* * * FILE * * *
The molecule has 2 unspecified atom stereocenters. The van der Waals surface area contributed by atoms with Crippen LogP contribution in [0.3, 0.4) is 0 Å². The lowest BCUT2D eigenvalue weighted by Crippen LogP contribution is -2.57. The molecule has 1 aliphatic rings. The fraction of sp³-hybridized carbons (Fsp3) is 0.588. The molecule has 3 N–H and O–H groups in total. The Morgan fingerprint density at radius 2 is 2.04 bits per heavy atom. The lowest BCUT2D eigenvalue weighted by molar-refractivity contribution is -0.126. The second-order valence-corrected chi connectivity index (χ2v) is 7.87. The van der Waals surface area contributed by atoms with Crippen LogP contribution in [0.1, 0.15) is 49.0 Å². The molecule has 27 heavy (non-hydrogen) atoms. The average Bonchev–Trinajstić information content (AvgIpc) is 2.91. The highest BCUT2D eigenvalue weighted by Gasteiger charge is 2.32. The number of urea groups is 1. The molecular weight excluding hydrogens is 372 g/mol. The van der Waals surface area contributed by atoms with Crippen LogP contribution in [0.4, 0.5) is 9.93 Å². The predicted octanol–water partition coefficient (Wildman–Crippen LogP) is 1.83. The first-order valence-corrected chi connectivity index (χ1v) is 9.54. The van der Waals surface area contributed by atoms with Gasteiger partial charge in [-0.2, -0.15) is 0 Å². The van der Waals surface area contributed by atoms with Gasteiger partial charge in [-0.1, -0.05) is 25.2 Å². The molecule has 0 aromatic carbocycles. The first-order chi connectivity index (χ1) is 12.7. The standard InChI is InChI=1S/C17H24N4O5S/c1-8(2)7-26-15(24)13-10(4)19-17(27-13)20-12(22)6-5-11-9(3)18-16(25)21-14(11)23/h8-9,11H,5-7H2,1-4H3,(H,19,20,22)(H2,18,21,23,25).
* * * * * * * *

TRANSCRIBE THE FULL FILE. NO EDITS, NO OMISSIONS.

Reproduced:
The molecule has 2 unspecified atom stereocenters. The van der Waals surface area contributed by atoms with Crippen LogP contribution in [0.3, 0.4) is 0 Å². The lowest BCUT2D eigenvalue weighted by Crippen LogP contribution is -2.57. The molecule has 1 aliphatic rings. The fraction of sp³-hybridized carbons (Fsp3) is 0.588. The molecule has 3 N–H and O–H groups in total. The Morgan fingerprint density at radius 2 is 2.04 bits per heavy atom. The lowest BCUT2D eigenvalue weighted by molar-refractivity contribution is -0.126. The second-order valence-corrected chi connectivity index (χ2v) is 7.87. The van der Waals surface area contributed by atoms with Crippen LogP contribution in [0.1, 0.15) is 49.0 Å². The molecule has 27 heavy (non-hydrogen) atoms. The average Bonchev–Trinajstić information content (AvgIpc) is 2.91. The highest BCUT2D eigenvalue weighted by Gasteiger charge is 2.32. The number of urea groups is 1. The molecular weight excluding hydrogens is 372 g/mol. The van der Waals surface area contributed by atoms with Crippen LogP contribution in [0.4, 0.5) is 9.93 Å². The predicted octanol–water partition coefficient (Wildman–Crippen LogP) is 1.83. The first-order valence-corrected chi connectivity index (χ1v) is 9.54. The van der Waals surface area contributed by atoms with Gasteiger partial charge in [-0.2, -0.15) is 0 Å². The van der Waals surface area contributed by atoms with Gasteiger partial charge in [-0.1, -0.05) is 25.2 Å². The molecule has 0 aromatic carbocycles. The first-order chi connectivity index (χ1) is 12.7. The standard InChI is InChI=1S/C17H24N4O5S/c1-8(2)7-26-15(24)13-10(4)19-17(27-13)20-12(22)6-5-11-9(3)18-16(25)21-14(11)23/h8-9,11H,5-7H2,1-4H3,(H,19,20,22)(H2,18,21,23,25).